the popliteal.

    Thereafter, a 5 x 100 peripheral balloon was advanced and ballooned 3 times
    over the chronic total occlusion leaving multiple small dissections and a
    significant amount of thrombus in the mid SFA. Thereafter, a 7 x 150 Cordis
    Smart self-expanding stent was placed in the mid third of the SFA, covering
    the thrombus. Thereafter, a 7 x 60 mm Smart Control Nitinol stent was placed
    proximally to that. Thereafter, a 7 x 59 mm balloon expandable Palmaz Genesis
    stent was placed from the ostium of the SFA into the proximal SFA. There were
    residual 30% lesions that would have required post-stent dilatation; however,
    subsequent angiogram after stenting demonstrated thrombus in the distal
    vessels occluding the anterior tibialis, posterior tibialis and peroneal
    vessel.

    Thereafter, the LIMA catheter was placed back into the popliteal. An Amplatz
    was advanced into the popliteal. The Destination catheter was exchanged out
    for a short 7-French sheath. The LIMA catheter was then placed over the
    Amplatz wire and the Amplatz wire was exchanged out for a long Confianza wire.
    The LIMA catheter was then exchanged out for a Renegade infusion catheter
    which was placed into the distal popliteal. The Confianza was then removed and
    TPA was administered. During initial evaluation of the thrombus in the distal
    vessels, Integrilin was hung. Patient subsequently noted improvement in his
    left leg pain with TPA infusion. Patient will be admitted to the ICU for
    overnight infusion of Retavase.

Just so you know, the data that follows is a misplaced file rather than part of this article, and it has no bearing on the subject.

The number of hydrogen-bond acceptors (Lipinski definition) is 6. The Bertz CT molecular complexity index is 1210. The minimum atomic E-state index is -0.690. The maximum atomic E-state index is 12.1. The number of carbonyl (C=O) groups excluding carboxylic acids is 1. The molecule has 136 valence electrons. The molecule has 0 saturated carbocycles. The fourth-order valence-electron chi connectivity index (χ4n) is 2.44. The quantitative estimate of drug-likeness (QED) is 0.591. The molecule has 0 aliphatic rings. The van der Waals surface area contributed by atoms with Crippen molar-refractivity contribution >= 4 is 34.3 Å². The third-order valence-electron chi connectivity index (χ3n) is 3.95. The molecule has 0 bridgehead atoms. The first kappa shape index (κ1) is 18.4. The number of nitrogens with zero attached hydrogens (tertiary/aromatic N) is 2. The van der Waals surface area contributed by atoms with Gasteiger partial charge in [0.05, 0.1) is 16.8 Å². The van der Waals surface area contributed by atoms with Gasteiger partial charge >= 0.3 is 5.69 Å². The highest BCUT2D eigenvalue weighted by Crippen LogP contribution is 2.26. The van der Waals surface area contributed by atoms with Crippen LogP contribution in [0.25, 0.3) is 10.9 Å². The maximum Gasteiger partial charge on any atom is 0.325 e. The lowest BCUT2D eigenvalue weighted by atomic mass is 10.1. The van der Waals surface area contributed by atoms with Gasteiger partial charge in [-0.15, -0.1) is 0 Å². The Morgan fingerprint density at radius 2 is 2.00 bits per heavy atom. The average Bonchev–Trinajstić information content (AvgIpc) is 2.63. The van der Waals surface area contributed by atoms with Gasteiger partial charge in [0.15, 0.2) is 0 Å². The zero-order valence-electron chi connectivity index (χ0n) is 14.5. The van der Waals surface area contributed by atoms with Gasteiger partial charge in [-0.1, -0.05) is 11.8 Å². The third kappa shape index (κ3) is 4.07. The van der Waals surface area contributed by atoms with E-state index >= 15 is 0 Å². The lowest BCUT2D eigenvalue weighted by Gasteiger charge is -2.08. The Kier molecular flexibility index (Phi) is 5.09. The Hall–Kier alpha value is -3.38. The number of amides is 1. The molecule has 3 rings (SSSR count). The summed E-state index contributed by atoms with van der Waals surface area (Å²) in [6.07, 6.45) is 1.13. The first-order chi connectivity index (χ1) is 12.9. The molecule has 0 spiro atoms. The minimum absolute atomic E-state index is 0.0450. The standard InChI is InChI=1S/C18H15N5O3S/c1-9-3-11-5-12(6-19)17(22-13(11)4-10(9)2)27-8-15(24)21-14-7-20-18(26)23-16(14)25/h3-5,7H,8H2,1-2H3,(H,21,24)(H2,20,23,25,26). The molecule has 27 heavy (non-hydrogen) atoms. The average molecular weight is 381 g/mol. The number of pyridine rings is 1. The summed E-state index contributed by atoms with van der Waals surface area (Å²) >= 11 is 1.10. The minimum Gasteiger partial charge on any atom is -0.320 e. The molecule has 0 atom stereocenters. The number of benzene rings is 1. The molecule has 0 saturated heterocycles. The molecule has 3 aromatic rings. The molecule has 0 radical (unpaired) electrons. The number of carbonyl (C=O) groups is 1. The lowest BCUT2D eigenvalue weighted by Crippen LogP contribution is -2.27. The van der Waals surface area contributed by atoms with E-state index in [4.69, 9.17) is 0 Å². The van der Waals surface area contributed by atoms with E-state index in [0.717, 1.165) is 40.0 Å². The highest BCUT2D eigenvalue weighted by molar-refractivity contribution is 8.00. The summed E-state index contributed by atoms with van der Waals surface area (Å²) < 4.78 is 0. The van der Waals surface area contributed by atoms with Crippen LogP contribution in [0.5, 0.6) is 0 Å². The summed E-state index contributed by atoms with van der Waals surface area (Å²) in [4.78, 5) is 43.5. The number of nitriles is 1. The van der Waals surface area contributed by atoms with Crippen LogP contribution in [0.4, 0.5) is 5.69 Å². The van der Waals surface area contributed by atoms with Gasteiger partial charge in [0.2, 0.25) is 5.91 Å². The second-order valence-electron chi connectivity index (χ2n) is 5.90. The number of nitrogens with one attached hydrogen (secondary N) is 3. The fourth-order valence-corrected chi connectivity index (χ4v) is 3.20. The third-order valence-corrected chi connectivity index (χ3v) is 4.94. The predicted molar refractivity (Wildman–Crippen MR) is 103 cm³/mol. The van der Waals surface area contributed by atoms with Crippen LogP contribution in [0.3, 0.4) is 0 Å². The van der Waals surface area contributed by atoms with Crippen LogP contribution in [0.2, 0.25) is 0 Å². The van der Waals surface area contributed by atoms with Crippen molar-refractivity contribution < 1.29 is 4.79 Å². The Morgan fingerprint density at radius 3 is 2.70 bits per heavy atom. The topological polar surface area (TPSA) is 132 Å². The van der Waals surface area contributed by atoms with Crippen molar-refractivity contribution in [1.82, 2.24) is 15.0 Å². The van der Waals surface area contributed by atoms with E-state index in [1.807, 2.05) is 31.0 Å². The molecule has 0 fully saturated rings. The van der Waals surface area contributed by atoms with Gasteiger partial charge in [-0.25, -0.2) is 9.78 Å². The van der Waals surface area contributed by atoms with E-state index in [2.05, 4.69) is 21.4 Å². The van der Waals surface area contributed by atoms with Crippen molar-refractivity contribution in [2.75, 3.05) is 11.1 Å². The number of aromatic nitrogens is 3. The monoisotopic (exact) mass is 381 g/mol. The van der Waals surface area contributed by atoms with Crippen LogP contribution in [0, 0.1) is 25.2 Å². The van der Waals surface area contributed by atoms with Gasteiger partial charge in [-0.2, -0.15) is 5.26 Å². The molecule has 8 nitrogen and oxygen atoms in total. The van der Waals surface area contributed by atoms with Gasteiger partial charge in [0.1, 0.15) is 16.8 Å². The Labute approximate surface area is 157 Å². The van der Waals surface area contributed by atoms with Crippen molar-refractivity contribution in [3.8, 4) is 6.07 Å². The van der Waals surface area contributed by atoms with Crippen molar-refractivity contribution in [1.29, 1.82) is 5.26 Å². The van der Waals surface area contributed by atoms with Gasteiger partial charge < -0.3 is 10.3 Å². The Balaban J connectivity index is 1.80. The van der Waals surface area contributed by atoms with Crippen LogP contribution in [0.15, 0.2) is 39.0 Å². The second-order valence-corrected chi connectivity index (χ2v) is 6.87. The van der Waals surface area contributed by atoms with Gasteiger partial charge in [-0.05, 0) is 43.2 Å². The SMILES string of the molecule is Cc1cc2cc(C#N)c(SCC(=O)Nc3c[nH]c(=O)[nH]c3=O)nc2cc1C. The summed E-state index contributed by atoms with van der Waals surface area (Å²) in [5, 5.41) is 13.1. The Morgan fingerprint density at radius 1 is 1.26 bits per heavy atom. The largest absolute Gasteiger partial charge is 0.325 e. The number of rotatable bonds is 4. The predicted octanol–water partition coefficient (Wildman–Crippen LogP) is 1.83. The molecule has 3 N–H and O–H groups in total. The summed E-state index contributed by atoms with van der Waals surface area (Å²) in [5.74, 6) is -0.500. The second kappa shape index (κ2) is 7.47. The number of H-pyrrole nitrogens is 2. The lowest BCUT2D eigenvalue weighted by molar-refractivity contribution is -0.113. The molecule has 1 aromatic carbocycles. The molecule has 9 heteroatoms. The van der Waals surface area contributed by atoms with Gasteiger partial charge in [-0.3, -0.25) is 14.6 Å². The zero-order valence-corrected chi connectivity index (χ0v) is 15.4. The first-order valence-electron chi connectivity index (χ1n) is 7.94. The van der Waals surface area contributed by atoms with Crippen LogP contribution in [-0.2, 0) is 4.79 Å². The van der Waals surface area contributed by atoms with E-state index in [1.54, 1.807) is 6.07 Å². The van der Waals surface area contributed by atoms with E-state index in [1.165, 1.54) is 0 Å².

FINDINGS:
    1. Chronic total occlusion of the SFA status post angioplasty and stenting .
    2. Complication of distal embolization into the distal leg vessels involving
    the anterior tibialis, posterior tibialis and the peroneal vessel.
    3. Infusion catheter with Retavase for chemical thrombectomy along with
    Integrilin and heparin infusions.





    _________________________
    , MD


    Dictated by: MD





    DATE OF SERVICE: 12/31/2009

    PREPROCEDURE DIAGNOSES: Left distal vessel embolization and left superficial
    femoral artery stenting.

    POSTPROCEDURE DIAGNOSES: Distal vessel embolization with a residual mild clot
    involving the mid posterior tibialis artery.

    OPERATION/PROCEDURE: Superficial femoral artery angioplasty, left leg runoff
    and a posterior tibialis angioplasty.

    PROCEDURE PERFORMED BY: Dr. Aggarwal.

    ANESTHESIA: IV Versed and fentanyl with local lidocaine.

    COMPLICATIONS: None.

    FINDINGS: The patient was prepped and draped in a sterile manner. The short
    7-French sheath was exchanged out for a 7-French Destination using modified
    Seldinger technique. Left leg runoff demonstrated patent SFA with residual
    30% lesions in the prox and mid SFA and patent anterior tibialis and
    superficial perioneal artery. The mid posterior tibialis was occluded but the
    distal posterior tibialis was filled by collaterals from the other 2 vessels.
    A Magic Torque wire was placed after a glidewire was exchanged out. A
    6-French 100 mm balloon was used to inflate and post dilate the stents to a 0%
    residual. Thereafter, a Confianza wire was placed into the posterior tibialis
    and a 2.5 x 60 mm balloon was inflated over multiple times, using Integrelin
    and heparin. There was improvement in the vessel; however, there was still
    persistent clot despite extraction with a Quick-Cross and syringe suction.
    There remained 100% mid posterior tibialis obstruction measuring approximately
    10-15 mm in length. Nipride and nitroglycerin were injected through the
    Quick-Cross into the mid posterior tibialis with no avail. However, the
    patient was pain free and had distal constitution _____ collaterals.
    Therefore, no further intervention was done. The patient will be placed on
    Integrelin overnight.

    FINDINGS: Patent saphenous vein graft stents with post-stent ballooning and
    100% mid posterior tibialis with unsuccessful angioplasty.





    ,MD
    Denise Gilrane-Pillow, CPB